The Supreme Court on Thursday directed the telcos to file affidavits on how they plan to pay the rest of the Adjusted Gross Revenue (AGR) dues and adjourned the matter for further hearing on June 18.
Earlier today, the Department of Telecommunications (DoT) had informed the apex court that the Central government has extensively examined the AGR matter, and then it has come out with a bail-out package, while adding that it would be difficult for the telcos to pay in one go.
A bench headed by Justice Arun Mishra and comprising Justices S Abdul Nazeer and MR Shah was hearing the issue of allowing telecom firms to pay the mammoth AGR dues worth Rs 1.43 lakh crore in a staggered fashion spread over 20 years.
“What is the guarantee telecom companies will pay in that time frame (decided by the Centre)?” the bench questioned Solicitor General Tushar Mehta, who was appearing for the DoT.
The court also remarked that telcos had “profited” during the lockdown.
While a conclusion was not arrived at, the SC also struck down the government’s demand of seeking Rs 4 lakh crore from PSUs for telecom licences. Fuming at the demand, the court said officials of the telecom department are misusing an earlier judgement for raising demands from public sector companies, and warned of initiating contempt proceedings against the concerned officers.
At the Government’s demand, Justice Arun Mishra commented: “Everyday, I think about how our judgement (AGR matter) has been used and misused.”
Mehta replied that the government has examined the impact on the economy if telecom companies were to pay the entire amount in one go. “Seeking all telecom dues in one go might create distrust among telecom service providers, if some operators shut down operation,” Mehta argued.
He also contended that if the court objected to the time-frame developed by the Centre, then it will adversely impact the telecom sector, affect the network and ultimately the consumers will suffer. The bench sought time frame from the Centre on the payment of the AGR dues. “What if one of the companies goes into liquidation, who will pay then?” queried the bench to Mehta.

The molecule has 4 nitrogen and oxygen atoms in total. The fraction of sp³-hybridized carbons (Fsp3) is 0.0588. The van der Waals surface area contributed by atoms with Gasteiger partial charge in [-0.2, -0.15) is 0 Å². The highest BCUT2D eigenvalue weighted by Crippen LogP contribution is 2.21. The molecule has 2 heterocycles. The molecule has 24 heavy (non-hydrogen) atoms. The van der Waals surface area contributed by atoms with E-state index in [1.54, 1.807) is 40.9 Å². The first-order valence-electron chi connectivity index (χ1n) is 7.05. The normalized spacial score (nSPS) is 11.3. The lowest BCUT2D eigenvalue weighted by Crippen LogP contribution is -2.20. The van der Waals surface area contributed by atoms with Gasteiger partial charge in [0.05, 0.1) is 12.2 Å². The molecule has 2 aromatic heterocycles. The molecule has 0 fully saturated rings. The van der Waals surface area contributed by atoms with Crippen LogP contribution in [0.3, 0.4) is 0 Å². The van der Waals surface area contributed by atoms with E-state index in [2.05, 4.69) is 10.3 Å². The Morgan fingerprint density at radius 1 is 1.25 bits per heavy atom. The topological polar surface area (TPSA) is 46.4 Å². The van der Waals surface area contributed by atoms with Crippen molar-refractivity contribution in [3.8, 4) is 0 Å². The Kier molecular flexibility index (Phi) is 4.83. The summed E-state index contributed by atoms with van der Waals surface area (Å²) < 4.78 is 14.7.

The bench asked the telcos to give an undertaking to deposit money in the time-frame decided by the Centre. Mehta, however, insisted that telecom companies should give the undertaking on the payment of dues.
Earlier in March, the Supreme Court had come down heavily on the Centre for seeking a 20-year window for telecom service providers to pay the Adjusted Gross Revenue (AGR) dues saying the self-assessment done by telcos was a “sheer violation” of the court order – a “sheer contempt”.
Questioning the Centre on who permitted self-assessment of dues, the top court thundered: “If reassessment is permitted, it is fraud on this court. We won’t spare officials who allowed reassessment of telecom dues.”
Calling it a question of “this court’s prestige”, the judges said, “self-assessment of AGR payments is a sheer violation, sheer contempt.”
The court further warned that “it will send the top executives of all telecom companies to jail”.
The DoT had moved the Supreme Court seeking approval of a formula to allow telecom service providers, including Vodafone and Airtel, to make annual installments of around Rs 1.47 lakh crore AGR dues in the next 20 years or more.
The apex court had in February rapped telecom companies for not paying dues to the tune of Rs 1.47 lakh crore to the Government and summoned their top executives to court to explain why its order on clearing dues was not followed.
The top court had also pulled up the Department of Telecommunications for not complying with the court’s October 2019 judgement related to the payment of AGR dues .
The court had expressed anguish over the Central government’s order staying the payment of AGR dues despite the SC order.
This January, Justice Mishra-led bench had already rejected the telecom service providers’ plea seeking a review of its earlier order that allowed the government to collect dues worth Rs 92,000 crore from them. It further asked them to pay Rs 1.47 lakh crore in statutory dues by January 23, saying it did not find any “justifiable reason” to entertain them.